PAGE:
• Gandalf says:

          Cutting channels into the ground around a house without concretizing the channels or putting French drains in is a great way to increase the water flow around and under the house foundation.

          Good luck with that! Really sounds like you know what you’re doing!

          Have seen plenty of people’s backyards and landscaping completely slough off in rivers of mud in SoCal.

          You’re gunning for a whole house slough!

        • SocalJim says:

          Gandalf, that particular home has been there for longer than most of us have been alive, and it always had channels along the side in the dirt. That is the problem with the old beach cottages … you are talking about old stuff. Yes, I need to upgrade to concrete, as well as gutters … I think it will make 1 more season … when they built this place, they assumed mud and it works. But, it does need an upgrade.

        • NARmageddon says:

          Wait a minute, SocalJim. On comment you were digging channels, and in a later comment the channels had always been there? Sounds to me like you were digging yourself into a hole.

          In general, you should know that your bubble-mongering will not work on this site. But some amount of it is useful, just so readers can see the contrast between reality and realtor-ality (realty?).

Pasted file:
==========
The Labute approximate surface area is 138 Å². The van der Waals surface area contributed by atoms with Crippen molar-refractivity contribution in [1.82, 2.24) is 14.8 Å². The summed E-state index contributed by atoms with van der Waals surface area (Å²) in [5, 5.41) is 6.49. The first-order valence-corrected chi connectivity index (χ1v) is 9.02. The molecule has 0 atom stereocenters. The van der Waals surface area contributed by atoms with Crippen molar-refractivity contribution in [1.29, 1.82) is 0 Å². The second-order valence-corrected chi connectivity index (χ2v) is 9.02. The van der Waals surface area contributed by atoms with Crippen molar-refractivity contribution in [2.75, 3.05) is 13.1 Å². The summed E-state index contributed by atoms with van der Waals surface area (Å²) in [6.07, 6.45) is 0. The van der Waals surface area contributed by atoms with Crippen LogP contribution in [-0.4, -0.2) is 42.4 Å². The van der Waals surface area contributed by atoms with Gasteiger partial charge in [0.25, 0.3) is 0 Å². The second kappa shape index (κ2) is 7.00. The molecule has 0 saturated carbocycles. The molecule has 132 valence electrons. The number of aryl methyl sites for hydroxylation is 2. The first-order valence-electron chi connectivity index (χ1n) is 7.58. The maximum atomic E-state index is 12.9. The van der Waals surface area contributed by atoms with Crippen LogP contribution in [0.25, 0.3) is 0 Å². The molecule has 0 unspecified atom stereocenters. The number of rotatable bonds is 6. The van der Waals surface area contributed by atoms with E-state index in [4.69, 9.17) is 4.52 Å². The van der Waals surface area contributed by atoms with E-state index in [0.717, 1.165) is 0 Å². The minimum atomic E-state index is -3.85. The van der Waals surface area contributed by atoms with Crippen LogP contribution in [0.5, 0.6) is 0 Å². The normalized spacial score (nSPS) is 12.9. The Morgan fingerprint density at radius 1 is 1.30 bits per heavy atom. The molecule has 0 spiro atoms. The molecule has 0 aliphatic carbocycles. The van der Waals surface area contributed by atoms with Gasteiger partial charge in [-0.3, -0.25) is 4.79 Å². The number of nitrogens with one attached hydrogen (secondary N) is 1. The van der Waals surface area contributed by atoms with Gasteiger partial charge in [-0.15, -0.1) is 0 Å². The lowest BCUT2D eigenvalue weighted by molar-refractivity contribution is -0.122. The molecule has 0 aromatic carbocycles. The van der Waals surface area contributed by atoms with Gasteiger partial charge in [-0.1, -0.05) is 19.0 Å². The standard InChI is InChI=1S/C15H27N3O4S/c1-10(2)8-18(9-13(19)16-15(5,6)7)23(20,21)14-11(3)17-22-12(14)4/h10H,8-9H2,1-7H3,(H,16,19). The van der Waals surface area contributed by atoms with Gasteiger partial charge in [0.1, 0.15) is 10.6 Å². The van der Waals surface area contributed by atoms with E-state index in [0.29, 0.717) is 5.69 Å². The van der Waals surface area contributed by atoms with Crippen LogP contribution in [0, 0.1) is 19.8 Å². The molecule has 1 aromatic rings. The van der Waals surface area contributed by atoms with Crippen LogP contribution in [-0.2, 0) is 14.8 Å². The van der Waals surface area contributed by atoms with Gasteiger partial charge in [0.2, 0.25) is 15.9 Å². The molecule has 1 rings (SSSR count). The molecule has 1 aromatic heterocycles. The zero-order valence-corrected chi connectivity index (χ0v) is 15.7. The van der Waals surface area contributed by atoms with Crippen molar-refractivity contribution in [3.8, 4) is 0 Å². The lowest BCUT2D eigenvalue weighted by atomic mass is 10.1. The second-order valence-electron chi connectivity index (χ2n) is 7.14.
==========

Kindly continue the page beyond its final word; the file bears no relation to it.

• alex in San Jose AKA Digital Detroit says:

        The funniest thing is how much of SoCal’s infrastructure is vintage 1930s-1950s “Oh, just stick in a pipe so the toilets flush into the sea” you see “bobbers” in the water all the time esp. after heavy rains. Every picturesque mobil home park, beach-side bungalow, etc. The rich literally think their sh!t doesn’t stink down there.

        I’ve lived in that area for years off and on, and I stayed out of the water. I think the deepest I’ve ever gone was knee deep, and now I don’t even need to do that; I can just read a SoCal Jim post.

    • Rcohn says:

      This is an astoundingly bearish report, especially in the most expensive markets. The all cash buyer in SF, NYC, Vancouver , Toronto is the reason why prices zoomed higher. These buyers , especially those from China and the Middle East have disappeared . If a further stock market correction is added to this , watch out below